The professional window shopper is a vagabond at heart — a loiterer by nature. Here is one gazing in a photographer’s window to discover someone he knows. These two are not professionals though but a spring couple looking in furniture windows for nest material. And sailors wandering about, nothing but kiddies, lonesome looking and no doubt wishing we were at War again and hospitable once more.
Here is a “Pershing Market” and a “Grant Market,” beside it. There’s a lot of that in San Francisco. Is there an “Imperial Doughnut?” Up goes a “Supreme Doughnut” next door. It’s the spirit of “I’ll go you one better every time.” It’s the spirit of Market street.
This is not to hurt the feelings of anyone, for some people are very sensitive about cafeterias. They are cafeteria wise, they have a cafeteria class consciousness. Such people are to be admired. They have accurate minds which enable them to choose a well-balanced meal at minimum cost. Lacking that sort of mind, I do not get on well in cafeterias. As sure as I equip myself with a tray and silver in a napkin and become one of the long procession, I lose all sense of proportion, and come out at the end with two desserts, or a preponderance of starches or with too much bread for my butter, and a surprising bill.
Those who are cafeteria wise can choose a good meal for 28 cents or 33 cents at the most. They don’t take food just because it looks delicious. They “yield not to temptation.” They have a plan and stick to it. Wise and strong-minded, they shuffle their way bravely to the end. It is said that in time they acquire a cafeteria shuffle which one can detect even on the street. But I don’t believe it’s so.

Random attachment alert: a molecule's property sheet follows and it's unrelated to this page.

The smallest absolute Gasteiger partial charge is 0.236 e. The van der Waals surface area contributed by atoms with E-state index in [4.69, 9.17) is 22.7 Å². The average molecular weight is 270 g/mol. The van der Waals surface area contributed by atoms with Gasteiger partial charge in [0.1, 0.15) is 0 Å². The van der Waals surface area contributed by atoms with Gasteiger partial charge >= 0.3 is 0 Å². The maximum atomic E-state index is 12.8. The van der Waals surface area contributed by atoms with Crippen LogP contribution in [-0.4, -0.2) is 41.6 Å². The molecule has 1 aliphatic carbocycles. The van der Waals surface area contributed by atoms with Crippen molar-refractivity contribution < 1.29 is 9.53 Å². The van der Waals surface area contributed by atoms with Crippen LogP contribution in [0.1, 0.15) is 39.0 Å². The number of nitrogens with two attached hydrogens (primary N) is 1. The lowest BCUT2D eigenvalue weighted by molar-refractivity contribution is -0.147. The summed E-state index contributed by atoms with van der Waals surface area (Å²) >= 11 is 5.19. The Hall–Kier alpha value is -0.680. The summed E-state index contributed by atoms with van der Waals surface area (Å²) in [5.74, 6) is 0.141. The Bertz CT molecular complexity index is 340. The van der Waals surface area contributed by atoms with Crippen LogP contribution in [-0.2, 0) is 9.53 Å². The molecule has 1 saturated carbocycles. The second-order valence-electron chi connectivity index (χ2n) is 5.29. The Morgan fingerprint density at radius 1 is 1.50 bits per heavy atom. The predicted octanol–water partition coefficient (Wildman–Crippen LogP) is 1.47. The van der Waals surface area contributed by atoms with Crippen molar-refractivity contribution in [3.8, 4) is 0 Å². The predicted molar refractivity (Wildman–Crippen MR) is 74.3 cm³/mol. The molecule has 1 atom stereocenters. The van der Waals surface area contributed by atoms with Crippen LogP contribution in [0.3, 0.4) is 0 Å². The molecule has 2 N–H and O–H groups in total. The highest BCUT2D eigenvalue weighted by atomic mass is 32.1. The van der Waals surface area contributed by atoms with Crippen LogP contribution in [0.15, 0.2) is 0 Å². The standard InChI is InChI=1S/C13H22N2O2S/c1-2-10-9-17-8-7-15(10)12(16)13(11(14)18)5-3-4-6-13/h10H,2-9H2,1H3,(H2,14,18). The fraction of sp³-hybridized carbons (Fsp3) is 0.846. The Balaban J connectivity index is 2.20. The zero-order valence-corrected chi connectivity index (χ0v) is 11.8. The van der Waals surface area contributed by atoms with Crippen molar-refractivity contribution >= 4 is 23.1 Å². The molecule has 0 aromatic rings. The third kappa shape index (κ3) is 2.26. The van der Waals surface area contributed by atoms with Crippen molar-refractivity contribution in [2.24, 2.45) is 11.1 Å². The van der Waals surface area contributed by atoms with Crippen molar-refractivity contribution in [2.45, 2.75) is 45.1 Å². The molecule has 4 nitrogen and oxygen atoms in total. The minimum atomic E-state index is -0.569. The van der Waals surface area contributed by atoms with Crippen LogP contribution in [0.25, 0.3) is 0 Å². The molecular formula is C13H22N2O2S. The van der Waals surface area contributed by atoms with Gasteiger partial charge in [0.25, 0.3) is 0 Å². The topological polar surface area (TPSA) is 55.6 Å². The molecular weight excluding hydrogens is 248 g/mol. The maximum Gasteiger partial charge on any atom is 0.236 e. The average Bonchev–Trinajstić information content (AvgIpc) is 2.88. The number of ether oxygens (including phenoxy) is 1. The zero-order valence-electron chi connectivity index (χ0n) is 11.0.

Other sections of the country have cafeterias and in some parts of the South, especially in Louisville, they are run quite extensively. But it is in the West, especially in California, that they have attained a dignity and even lavishness that makes them the surprise and delight of the tourist. Irvin Cobb says that this is the cafeteria belt of which Los Angeles is the buckle.
We have music in our cafeterias. We have flowers on the tables. People don’t just eat in them, they dine. They take their guests there. Our cafeterias have galleries with rocking chairs and stationery. They have distinctive architecture. We take visitors to see them. We brag about them, and when we wish to be especially smart we pronounce them caffa-tuh-ree-ah.
Personally, I am proud of our cafeterias, but I do not get on in them. I enter hungry. I look sideways to see what other folks are eating. I decide to have corned beef and cabbage and peach short cake and nothing else. Then in the line I have the hurried feeling of people back of me, and that I ought to make quick decisions. Everyone ought to eat salad, so I take a salad. Then some roast beef looks good so I take that, and the girl asks